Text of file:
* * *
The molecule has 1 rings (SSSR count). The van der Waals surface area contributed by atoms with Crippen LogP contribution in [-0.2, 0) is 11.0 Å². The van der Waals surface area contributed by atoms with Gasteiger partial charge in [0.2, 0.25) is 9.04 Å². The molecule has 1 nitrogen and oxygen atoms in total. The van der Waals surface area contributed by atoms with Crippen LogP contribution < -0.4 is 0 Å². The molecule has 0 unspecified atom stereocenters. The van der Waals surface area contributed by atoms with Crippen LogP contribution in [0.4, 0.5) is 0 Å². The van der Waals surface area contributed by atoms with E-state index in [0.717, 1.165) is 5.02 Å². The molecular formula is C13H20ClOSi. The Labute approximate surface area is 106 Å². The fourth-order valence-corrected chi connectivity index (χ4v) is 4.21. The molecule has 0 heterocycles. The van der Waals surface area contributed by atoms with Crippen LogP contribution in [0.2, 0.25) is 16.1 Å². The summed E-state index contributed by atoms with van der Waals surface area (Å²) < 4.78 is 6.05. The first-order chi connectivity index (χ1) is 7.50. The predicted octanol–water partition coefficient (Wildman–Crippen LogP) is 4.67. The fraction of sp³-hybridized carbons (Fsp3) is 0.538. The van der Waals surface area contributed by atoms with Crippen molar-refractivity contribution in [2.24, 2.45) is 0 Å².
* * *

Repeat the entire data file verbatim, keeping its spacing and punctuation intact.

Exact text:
The molecule has 1 rings (SSSR count). The van der Waals surface area contributed by atoms with Crippen LogP contribution in [-0.2, 0) is 11.0 Å². The van der Waals surface area contributed by atoms with Gasteiger partial charge in [0.2, 0.25) is 9.04 Å². The molecule has 1 nitrogen and oxygen atoms in total. The van der Waals surface area contributed by atoms with Crippen LogP contribution < -0.4 is 0 Å². The molecule has 0 unspecified atom stereocenters. The van der Waals surface area contributed by atoms with Crippen LogP contribution in [0.4, 0.5) is 0 Å². The van der Waals surface area contributed by atoms with E-state index in [0.717, 1.165) is 5.02 Å². The molecular formula is C13H20ClOSi. The Labute approximate surface area is 106 Å². The fourth-order valence-corrected chi connectivity index (χ4v) is 4.21. The molecule has 0 heterocycles. The van der Waals surface area contributed by atoms with Crippen LogP contribution in [0.2, 0.25) is 16.1 Å². The summed E-state index contributed by atoms with van der Waals surface area (Å²) < 4.78 is 6.05. The first-order chi connectivity index (χ1) is 7.50. The predicted octanol–water partition coefficient (Wildman–Crippen LogP) is 4.67. The fraction of sp³-hybridized carbons (Fsp3) is 0.538. The van der Waals surface area contributed by atoms with Crippen molar-refractivity contribution in [2.24, 2.45) is 0 Å².